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Kidney Int. 1992 Jul;42(1):148-60.

Glomerular damage after uninephrectomy in young rats. II. Mechanical stress on podocytes as a pathway to sclerosis.

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Institut für Anatomie und Zellbiologie Universität Heidelberg, Germany.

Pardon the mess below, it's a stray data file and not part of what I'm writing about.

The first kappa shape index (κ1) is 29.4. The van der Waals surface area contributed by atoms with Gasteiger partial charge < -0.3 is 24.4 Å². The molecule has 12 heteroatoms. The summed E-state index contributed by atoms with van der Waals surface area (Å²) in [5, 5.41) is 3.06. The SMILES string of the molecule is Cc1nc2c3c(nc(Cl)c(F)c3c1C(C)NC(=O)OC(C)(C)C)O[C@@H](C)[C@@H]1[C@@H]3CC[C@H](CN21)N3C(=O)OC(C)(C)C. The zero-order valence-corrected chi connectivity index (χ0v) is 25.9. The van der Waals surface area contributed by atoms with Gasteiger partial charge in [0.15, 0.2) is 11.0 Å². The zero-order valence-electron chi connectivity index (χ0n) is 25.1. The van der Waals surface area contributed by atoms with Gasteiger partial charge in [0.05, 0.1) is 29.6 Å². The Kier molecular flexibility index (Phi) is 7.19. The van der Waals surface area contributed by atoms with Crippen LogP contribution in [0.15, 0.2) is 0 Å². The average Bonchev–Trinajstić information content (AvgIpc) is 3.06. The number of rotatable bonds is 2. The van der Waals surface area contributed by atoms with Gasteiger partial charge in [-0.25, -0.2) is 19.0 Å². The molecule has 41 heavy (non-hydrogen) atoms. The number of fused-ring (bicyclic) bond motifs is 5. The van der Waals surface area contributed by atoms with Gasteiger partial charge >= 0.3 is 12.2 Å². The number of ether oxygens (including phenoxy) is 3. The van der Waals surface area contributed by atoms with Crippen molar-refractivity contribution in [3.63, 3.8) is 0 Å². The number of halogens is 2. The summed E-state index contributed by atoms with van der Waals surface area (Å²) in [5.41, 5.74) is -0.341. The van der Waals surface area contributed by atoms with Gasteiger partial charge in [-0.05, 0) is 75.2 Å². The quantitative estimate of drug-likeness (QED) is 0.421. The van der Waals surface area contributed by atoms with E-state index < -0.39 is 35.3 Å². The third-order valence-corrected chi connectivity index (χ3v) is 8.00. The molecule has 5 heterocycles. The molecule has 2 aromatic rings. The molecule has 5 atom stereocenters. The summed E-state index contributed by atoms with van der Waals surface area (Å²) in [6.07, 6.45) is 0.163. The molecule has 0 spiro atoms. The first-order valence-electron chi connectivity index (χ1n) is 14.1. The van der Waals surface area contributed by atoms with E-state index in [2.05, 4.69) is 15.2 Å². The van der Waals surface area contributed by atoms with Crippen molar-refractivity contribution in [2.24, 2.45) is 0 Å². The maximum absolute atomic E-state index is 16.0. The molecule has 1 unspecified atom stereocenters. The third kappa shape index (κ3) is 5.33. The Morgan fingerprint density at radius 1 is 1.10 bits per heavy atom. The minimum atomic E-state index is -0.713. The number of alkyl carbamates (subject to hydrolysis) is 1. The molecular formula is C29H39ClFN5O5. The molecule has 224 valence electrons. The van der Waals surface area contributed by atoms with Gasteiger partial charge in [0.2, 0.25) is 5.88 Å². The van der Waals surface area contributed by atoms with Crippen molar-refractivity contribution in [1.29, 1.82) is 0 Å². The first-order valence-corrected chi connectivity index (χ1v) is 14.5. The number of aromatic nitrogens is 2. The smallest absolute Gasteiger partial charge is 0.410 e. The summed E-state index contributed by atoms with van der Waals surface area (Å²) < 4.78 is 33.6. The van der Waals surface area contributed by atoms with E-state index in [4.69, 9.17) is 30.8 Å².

In a preceding study [1], we showed that within six months after UNX in young rats, glomeruli in the remnant kidney undergo a sequence of serious changes which finally lead to focal segmental glomerulosclerosis (FGS). The formation of abnormally-shaped capillary channels was shown to result from local mesangial failure and is considered to be a nidus for the development of more severe lesions. In the present paper, the development of characteristic lesions in podocyte structure is described and analyzed. Concomitant with overall glomerular growth after UNX, a pronounced hypertrophy of podocytes was observed, while the mean number of podocytes per glomerulus did not change. It appears that podocytes cannot sustain the same degree of growth as the tuft as a whole; podocyte hypertrophy is soon followed by maladaptive changes which eventually lead to cell destruction. The following sequence of pathologic changes can be suggested: cell bodies enlarge in volume and area associated with a dramatic attenuation to cytoplasmic sheets. Primary processes are thinned out and frequently extend to remote capillaries. As a whole, the capillary area served by a single podocyte is dramatically enlarged. Furthermore, the expanding cytoplasmic sheets (derived from podocyte cell bodies) cover an increasingly large proportion of the outer capillary surface, that is, of the filtration area. Consequently, an increasing amount of filtrate is delivered into the subcellbody space. Obstruction of the efflux of this filtrate into the urinary space causes bulging of the overlying cytoplasmic sheets into pseudocysts. Podocytes overlying abnormally-shaped and dilated capillary channels are generally the most seriously affected. Tuft hypertrophy, pseudocyst formation and local capillary expansion cause wide-spread apposition of podocytes to Bowman's capsule. Appositions are a prerequisite for the development of tuft adhesion. Local detachment of a podocyte from the GBM in those areas allows access of parietal cells to the GBM. In early adhesions the connection of the tuft to Bowman's capsule is established by single parietal cells which attach to both the GBM and the basement membrane of Bowman's capsule. An adhesion is considered as a nidus for segmental sclerosis; as the adhesion progresses, the related tuft regions turn into sclerosis. In the present model FGS develops exclusively in areas of tuft adhesion.

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